However, it is not only the collectors who are experiencing this merging of locations. Artists themselves often travel and are influenced by a number of places, traditions and communities. Eric Chang, Christie’s International Director of Asian 20th Century and Contemporary Art, explains about Yayoi Kusama’s Infinity Net series that although it was applauded by the Minimalists in America, it also contained elements of repetition and patterning from her Japanese roots. As Chang observes, “cultural cross-pollination like that runs throughout the second half of the 20th century and the beginning of the 21st”. Artists Zao Wou-Ki is also of this community of well-travelled artists whose influences stem from several artistic traditions.

Of the sale itself, Wei explained:

The encouraging results achieved tonight in our inaugural global-themed Evening Sale reinforces Hong Kong’s position as a truly international platform for art, breaking all geographical boundaries. The strong cultural dialogue established through the sale drew intense bidding from both Asian and western buyers. These exceptional results show that we are on the right path to broadening the spectrum of art categories we offer in Asia.

Attracting buyers from 13 countries across four continents, the sale succeeded in attracting a diverse buyer base. Over 30 percent of the lots sold for above the high estimate, showing enthusiasm for the new curatorial concept.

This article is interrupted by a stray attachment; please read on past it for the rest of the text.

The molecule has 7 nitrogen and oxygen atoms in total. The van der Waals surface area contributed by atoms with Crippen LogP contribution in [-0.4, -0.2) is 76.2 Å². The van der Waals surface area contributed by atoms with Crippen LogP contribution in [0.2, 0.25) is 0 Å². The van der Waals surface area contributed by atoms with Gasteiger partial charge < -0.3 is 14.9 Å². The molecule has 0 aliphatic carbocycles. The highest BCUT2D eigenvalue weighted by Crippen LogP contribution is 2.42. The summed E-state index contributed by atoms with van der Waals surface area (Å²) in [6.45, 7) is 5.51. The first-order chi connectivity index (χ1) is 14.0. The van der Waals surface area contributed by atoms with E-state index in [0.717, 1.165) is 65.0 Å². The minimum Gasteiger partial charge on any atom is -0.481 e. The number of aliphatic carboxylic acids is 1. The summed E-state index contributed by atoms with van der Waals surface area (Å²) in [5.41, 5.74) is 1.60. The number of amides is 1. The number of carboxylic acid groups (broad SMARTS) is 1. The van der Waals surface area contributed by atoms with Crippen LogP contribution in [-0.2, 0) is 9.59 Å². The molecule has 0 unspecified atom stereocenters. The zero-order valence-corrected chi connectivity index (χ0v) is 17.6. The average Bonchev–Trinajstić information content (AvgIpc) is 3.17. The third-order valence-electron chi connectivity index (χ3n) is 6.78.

Asian Contemporary Art

Some of the highlights from the Asian Contemporary Art day sale on 28 May included Yue Minjun’s Free at Leisure No. 11 (2004) which sold for HKD4,860,000 (USD626,720), Zeng Fanzhi’s Mask Series (Blue) (1998) for HKD4,260,000 (USD549,347) and Yayoi Kusama’s Dots-Obsession (Towe) (2005), which sold for HKD5,820,000 (USD750,516).

The top lot of the auction went to Yayoi Kusama’s Lemon Tea (1981), which sold for HKD8,700,000 (USD1,121,906). Japanese artist Yoshitomo Nara was also popular with several drawings and a sculpture selling well.

Liu Dan, 'Poppies', Scroll, mounted and framed, Ink and colour on paper, 39.4 x 43.5 cm. Image courtesy Christie's Hong Kong.

Liu Dan, ‘Poppies’, 2002, scroll, mounted and framed, ink and colour on paper, 39.4 x 43.5 cm. Image courtesy Christie’s Hong Kong.

Asian 20th Century Art and Chinese Contemporary Ink

The total sale for the Asian 20th Century Art auction was HKD120,913,750. A standout piece was Zao Wou-Ki’s 16.02.64 (1964), which sold for HKD12,660,000 (USD1,632,567). Other strong sales included a painting by Hoang Tich Chu, a 1949 painting by Zao Wou-Ki and Luo Zhongli’s Years (1984).

The Chinese Contemporary Ink sale held on 29 May achieved a sale total of HKD17,715,000. There were several pieces that sold for over HKD1,000,000, such as Qin Feng’s West Wind and East Water (2008) for HKD1,980,000 (USD255,330), Liu Dan’s Poppies for HKD1,062,500 (USD137,014) and Liu Shou Kwan’s Zen (1970) and New Scenery of Kuimen (2005) for HKD1,000,000 (USD128,955) each.

Claire Wilson

1703

Related topics: Auctions, Chinese artists, Japanese artists, Korean artists, Singaporean artists, auctions, market trends, globalisation of art, events in Hong Kong, round up